METAL ART TO SET SAIL: Area students plan to construct future sculpture in Spirit Lake
Some Spirit Lake High School students will exchange their textbooks for welding masks this January in the hope of beautifying the Lakes Area.
Members of the Art of Welding J-Term class met with the Spirit Lake City Council on Tuesday, Oct. 25, to pitch their idea for a sculpture they will be fabricating during the course. The students presented a video showcasing their artwork to try to secure funding.
The council approved the project, which will be placed at the intersection of Highway 71 and 9.
The Art of Welding class will convene for two and a half weeks from 8 a.m. to 3:30 p.m. Monday through Friday in the vocational-tech building starting on Jan. 3. Students will weld, cut and bend metal to assemble the sculpture.
Brad Travis, Spirit Lake High School art teacher and J-Term instructor, believes the class gives students an opportunity to get some on-the-job experience.
"The J-Term class has really been a great class for kids," Travis said. "They get to see what it is like to weld and work all day in that environment. Since doing our J-Term, we counted last that we had 12 to 14 students that had pursued welding in some sort of job orientation after high school."
The sculpture will resemble the city's three-sail logo. Each sail will represent a different period in Spirit Lake history. It will stand 25 feet tall, 16 feet long and 14 feet wide when completed.
Travis said the mainsail will constitute the past. Spirit Lake will be engraved vertically across the sail, which will have a light shining upward from its base.
The present will be depicted on the headsail. Silhouettes of different activities from the Lakes Area will be used to form its skin.
The spinnaker will represent the future of Spirit Lake. The sail will be constructed with weaving bands. Some of the bands will have words, such as community and family, carved into them to portray values Travis hopes the city continues to grow.
"It's amazing what we get done," Travis said. "These kids work hard. They get ran through the paces, and they accomplish a lot. I don't do any welding on the sculpture. I am basically the supervisor. We just kind of solve problems as they come up, and we have been able to crank out some incredible sculptures in a short period of time."
The sculpture will be built from sheets of stainless steel. Students will use a plasma cutter, which was donated by the Friends of the Sami Center, to quickly cut the metal into different shapes.
The seams of the sculpture will then be welded together piece by piece. Travis said chains will suspend the metal to allow students to rotate it as they work.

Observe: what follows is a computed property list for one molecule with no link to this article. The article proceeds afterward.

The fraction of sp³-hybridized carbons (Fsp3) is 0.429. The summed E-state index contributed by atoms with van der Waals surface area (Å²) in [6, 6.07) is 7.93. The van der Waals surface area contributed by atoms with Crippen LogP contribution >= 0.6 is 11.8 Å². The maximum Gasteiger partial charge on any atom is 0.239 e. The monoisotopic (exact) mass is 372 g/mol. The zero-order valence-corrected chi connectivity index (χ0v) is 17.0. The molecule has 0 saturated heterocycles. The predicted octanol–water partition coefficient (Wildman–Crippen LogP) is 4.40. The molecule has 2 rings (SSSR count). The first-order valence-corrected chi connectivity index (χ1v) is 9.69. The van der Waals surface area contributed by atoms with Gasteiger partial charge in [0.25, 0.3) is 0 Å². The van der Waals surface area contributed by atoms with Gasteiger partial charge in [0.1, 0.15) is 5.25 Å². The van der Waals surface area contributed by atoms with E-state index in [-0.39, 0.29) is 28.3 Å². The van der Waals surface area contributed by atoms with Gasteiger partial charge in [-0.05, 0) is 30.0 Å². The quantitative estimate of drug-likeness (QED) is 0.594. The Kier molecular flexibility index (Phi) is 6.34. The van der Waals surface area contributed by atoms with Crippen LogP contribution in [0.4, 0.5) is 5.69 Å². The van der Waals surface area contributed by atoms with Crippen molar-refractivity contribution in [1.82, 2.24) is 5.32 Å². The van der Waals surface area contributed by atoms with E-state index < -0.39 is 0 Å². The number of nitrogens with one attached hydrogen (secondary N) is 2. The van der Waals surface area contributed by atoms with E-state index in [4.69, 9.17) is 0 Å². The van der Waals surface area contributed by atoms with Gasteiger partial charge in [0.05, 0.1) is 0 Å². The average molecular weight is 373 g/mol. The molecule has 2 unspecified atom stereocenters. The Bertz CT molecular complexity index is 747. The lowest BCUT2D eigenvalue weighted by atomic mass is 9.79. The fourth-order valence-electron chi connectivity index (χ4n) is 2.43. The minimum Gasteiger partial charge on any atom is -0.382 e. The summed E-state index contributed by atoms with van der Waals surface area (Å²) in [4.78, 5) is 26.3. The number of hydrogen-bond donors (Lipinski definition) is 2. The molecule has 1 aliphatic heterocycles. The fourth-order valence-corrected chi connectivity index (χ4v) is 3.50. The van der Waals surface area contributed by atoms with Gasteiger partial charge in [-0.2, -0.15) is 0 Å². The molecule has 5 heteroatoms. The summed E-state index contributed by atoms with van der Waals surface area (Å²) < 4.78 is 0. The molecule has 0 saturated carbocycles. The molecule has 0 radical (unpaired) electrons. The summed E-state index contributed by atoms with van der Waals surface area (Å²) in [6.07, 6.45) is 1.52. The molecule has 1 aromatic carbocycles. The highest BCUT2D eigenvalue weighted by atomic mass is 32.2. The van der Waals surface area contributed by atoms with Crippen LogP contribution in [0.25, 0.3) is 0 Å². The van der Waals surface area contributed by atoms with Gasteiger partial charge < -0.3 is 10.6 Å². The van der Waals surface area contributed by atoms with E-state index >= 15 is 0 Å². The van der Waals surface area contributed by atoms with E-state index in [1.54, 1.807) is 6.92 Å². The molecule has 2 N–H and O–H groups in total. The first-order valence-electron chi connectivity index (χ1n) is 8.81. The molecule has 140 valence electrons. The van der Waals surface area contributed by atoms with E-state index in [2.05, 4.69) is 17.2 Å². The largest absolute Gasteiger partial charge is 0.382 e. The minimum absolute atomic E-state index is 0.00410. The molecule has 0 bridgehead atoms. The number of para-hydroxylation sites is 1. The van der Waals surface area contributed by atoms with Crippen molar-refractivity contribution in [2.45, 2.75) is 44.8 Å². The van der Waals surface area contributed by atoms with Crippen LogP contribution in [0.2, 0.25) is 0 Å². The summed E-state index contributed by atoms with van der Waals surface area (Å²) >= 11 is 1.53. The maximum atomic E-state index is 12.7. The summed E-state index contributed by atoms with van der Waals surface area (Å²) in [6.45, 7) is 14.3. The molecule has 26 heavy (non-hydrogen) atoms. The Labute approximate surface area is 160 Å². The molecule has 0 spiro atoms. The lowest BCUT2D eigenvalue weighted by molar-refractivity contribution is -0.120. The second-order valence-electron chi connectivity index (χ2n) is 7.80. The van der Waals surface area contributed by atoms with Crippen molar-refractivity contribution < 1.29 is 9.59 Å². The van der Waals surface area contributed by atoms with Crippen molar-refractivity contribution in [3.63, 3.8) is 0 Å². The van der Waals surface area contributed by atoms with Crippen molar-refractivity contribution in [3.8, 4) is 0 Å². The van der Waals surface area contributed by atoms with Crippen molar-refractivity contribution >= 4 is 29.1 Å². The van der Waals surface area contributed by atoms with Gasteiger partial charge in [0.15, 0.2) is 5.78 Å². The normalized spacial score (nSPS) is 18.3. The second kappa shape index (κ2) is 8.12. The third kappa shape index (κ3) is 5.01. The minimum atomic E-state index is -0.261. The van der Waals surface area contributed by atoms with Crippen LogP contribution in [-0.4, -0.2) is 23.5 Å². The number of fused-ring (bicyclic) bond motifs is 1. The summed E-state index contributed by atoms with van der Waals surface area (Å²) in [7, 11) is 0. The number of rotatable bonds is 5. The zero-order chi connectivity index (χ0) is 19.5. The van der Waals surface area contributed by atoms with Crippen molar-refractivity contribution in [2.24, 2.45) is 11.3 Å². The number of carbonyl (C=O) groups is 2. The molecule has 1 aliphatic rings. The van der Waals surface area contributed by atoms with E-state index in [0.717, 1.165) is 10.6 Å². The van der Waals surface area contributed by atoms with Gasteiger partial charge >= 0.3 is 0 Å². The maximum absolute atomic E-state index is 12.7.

Students will grind the sculpture once it is finished.
"The grinding will give the metal a polished sheen texture," Travis said. "It will not rust. It will be that way forever. There is no paint required when you do it that way. We try, when dealing with metal sculptures, to not paint them. We want to show the essence of what metal is and not obscure that."
Spirit Lake City Attorney/Administrator Greg Owens said the city will investigate in the next few months what kind of foundation will be needed to erect the sculpture. He added the city plans to do some landscaping and construct a pathway at the site as well.
"We will have to excavate in a hill a little bit, because there is a slope down there," Owens said. "We have to figure out exactly where it needs to sit, so it looks right from the highway."
The estimated price of the materials for the sculpture is $20,000. An additional $20,000 cost is needed to assemble the concrete pad for it to be placed on. The City of Spirit Lake plans to cover the total cost of the project.
Owens said he has applied for a $10,000 grant from the Iowa Arts Council to help alleviate some of the cost. He said the city will know if it received the grant by the end of the year.
The sculptured has to be installed by June 30, 2017 to meet the grant requirements.
"I think the partnerships with the city and the schools are important," Owens said. "Those kids do a lot of work. If you look at the stuff they come up with, it is absolutely amazing. The J-Term has been one of the interesting innovations our school system has had. We are one of the few school systems in the state to really do it. It gives kids a chance to explore and to work on a team. They are learning stuff that they couldn't do in a regular class."
Owens said the Spirit Lake Council decided to approve the project because it would mean more to the community than hiring an outside artist.
"These kids are going to have something out there that they can take pride in," Owens said. "I think something like that is a lot better than just saying, 'hey let's have so-and-so build something and pay for it.' It just doesn't mean as much to do it that way."
A link to the Art of Welding J-Term presentation video can be found on the Spirit Lake High School website.